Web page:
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Institutionalised free time has left us all feeling bored

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Imagine a supermarket with one aisle. The idea of shopping and its typology is immediately challenged. Is it a route or destination? Is it a street?

Today, using the term leisure in an urban context evokes stereotypes which, from an architectural point of view, are undesirable.

Leisure, and its provision, has become the domain of the large leisure company focused on mass appeal or the lowest common denominator. They are places designed to take the maximum amount of money from a great number of people in the least possible time. They are often sited in places only accessible by car, helping to empty town and city centres.

Like the supermarket, the idea of leisure needs to be reinvented to celebrate the ambience that makes one comfortable simply sitting and doing nothing.

Leisure, or free time, has become institutionalised and, as such, numbs the brain and actually creates a sense of boredom.Time is at the root of this problem, or, more accurately, our mismanagement of time. Generally, people spend less time working than they used to, which, by implication, suggests we have more time to use as we please. Unfortunately, in spite of flexi-hours and other management inventions, work has remained firmly placed in daylight hours where opportunities to pursue many interests are at their highest. It would be perfectly possible, assuming a seven-hour day, to start work at 7.30am and finish at 2.30pm, leaving the afternoon for fishing, gardening, bowls or pigeon racing, which in turn would leave the evening for socialising or simply relaxing. Some people might like to start at 2.30pm and finish at 9.30pm. Yet there is still an assumption that the world is more efficient if everyone is doing broadly the same activity at the same time.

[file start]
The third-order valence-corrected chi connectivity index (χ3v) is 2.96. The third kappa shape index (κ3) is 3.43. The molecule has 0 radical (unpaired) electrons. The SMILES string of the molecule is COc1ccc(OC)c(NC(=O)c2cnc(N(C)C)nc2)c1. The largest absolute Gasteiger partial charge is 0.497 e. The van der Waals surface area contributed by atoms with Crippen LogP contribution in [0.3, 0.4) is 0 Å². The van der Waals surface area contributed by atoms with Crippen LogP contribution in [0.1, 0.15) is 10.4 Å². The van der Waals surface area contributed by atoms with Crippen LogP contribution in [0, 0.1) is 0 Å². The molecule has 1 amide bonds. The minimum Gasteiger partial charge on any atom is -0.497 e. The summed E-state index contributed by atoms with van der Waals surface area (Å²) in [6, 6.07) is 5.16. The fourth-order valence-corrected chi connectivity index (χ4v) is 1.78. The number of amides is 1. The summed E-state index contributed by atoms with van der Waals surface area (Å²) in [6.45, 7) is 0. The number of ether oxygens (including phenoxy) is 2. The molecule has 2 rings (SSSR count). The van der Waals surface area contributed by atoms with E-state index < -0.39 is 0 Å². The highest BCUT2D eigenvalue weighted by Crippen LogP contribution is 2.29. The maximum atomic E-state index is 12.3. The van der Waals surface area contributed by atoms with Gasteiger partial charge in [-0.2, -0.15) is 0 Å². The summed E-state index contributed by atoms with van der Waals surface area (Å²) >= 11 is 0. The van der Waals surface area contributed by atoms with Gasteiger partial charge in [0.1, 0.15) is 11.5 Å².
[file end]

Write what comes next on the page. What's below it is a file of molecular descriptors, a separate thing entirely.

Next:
I noticed that retired people in Perth, Western Australia, prefer to do their gambling - usually associated with an evening economy - at 10am in the casino, The nature of the place is important. If there is a focused part of the earth's surface which is beautiful, the idea of appropriate times of use becomes redundant.

Today, in my capacity as a professor in Vienna, I attended a final presentation of two students, Eva and Maria.They chose not to show their work in the university, but in the 7th District of Vienna, Podium. Many locals dropped by for their usual glass of something at 6pm. The work, which showed still images plus a film, managed to get under the skin of Berliners and revealed how none of them felt that the newly developed areas belonged to them. The discussion afterwards involved students, professors and bystanders, all accompanied by drinks from the bar.

I was interested in how both the film and the debate managed to unearth a genuine feeling that what we might call traditional block masterplanning fails. It fails to engage the people who prefer those parts of the city untouched by urbanists' hands because they were not engaged in endless debates regarding Potsdammer and Leipziger Platz.

This failure exposes the planners'preferences as an old-fashioned academic exercise, often at odds with the secret desires of the politician.

For two hours the bar became the university and the people enjoyed the 'show'.

I suddenly realised that education should be more public. There could be hundreds of events providing entertainment in bars, halls and cafes. It is the new leisure centre. Now, how can we improve the supermarket?

WA, from my office at the University of Vienna

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